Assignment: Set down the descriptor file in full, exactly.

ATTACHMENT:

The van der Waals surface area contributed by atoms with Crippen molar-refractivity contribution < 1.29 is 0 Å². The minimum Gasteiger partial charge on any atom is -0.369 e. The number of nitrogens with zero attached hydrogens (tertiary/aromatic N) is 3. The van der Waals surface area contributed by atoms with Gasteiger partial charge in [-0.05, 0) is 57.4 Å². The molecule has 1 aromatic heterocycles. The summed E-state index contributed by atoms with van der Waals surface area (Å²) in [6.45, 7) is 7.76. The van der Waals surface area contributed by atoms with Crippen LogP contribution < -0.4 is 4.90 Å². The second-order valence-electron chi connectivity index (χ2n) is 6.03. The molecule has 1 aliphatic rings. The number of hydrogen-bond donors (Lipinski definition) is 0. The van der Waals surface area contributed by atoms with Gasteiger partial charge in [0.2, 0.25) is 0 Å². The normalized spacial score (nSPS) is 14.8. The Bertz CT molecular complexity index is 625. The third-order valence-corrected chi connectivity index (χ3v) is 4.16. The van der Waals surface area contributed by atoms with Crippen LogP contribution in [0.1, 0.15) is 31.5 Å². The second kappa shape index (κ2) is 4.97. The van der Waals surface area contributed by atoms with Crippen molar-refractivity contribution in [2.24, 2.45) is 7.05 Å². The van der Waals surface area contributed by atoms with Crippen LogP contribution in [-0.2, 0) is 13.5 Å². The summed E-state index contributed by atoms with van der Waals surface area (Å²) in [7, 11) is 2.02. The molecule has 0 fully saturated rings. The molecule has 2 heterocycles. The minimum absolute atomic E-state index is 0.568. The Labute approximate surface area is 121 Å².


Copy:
The van der Waals surface area contributed by atoms with Crippen molar-refractivity contribution < 1.29 is 0 Å². The minimum Gasteiger partial charge on any atom is -0.369 e. The number of nitrogens with zero attached hydrogens (tertiary/aromatic N) is 3. The van der Waals surface area contributed by atoms with Gasteiger partial charge in [-0.05, 0) is 57.4 Å². The molecule has 1 aromatic heterocycles. The summed E-state index contributed by atoms with van der Waals surface area (Å²) in [6.45, 7) is 7.76. The van der Waals surface area contributed by atoms with Crippen LogP contribution < -0.4 is 4.90 Å². The second-order valence-electron chi connectivity index (χ2n) is 6.03. The molecule has 1 aliphatic rings. The number of hydrogen-bond donors (Lipinski definition) is 0. The van der Waals surface area contributed by atoms with Gasteiger partial charge in [0.2, 0.25) is 0 Å². The normalized spacial score (nSPS) is 14.8. The Bertz CT molecular complexity index is 625. The third-order valence-corrected chi connectivity index (χ3v) is 4.16. The van der Waals surface area contributed by atoms with Crippen LogP contribution in [0.1, 0.15) is 31.5 Å². The second kappa shape index (κ2) is 4.97. The van der Waals surface area contributed by atoms with Crippen molar-refractivity contribution in [2.24, 2.45) is 7.05 Å². The van der Waals surface area contributed by atoms with Crippen LogP contribution in [-0.2, 0) is 13.5 Å². The summed E-state index contributed by atoms with van der Waals surface area (Å²) in [7, 11) is 2.02. The molecule has 0 fully saturated rings. The molecule has 2 heterocycles. The minimum absolute atomic E-state index is 0.568. The Labute approximate surface area is 121 Å².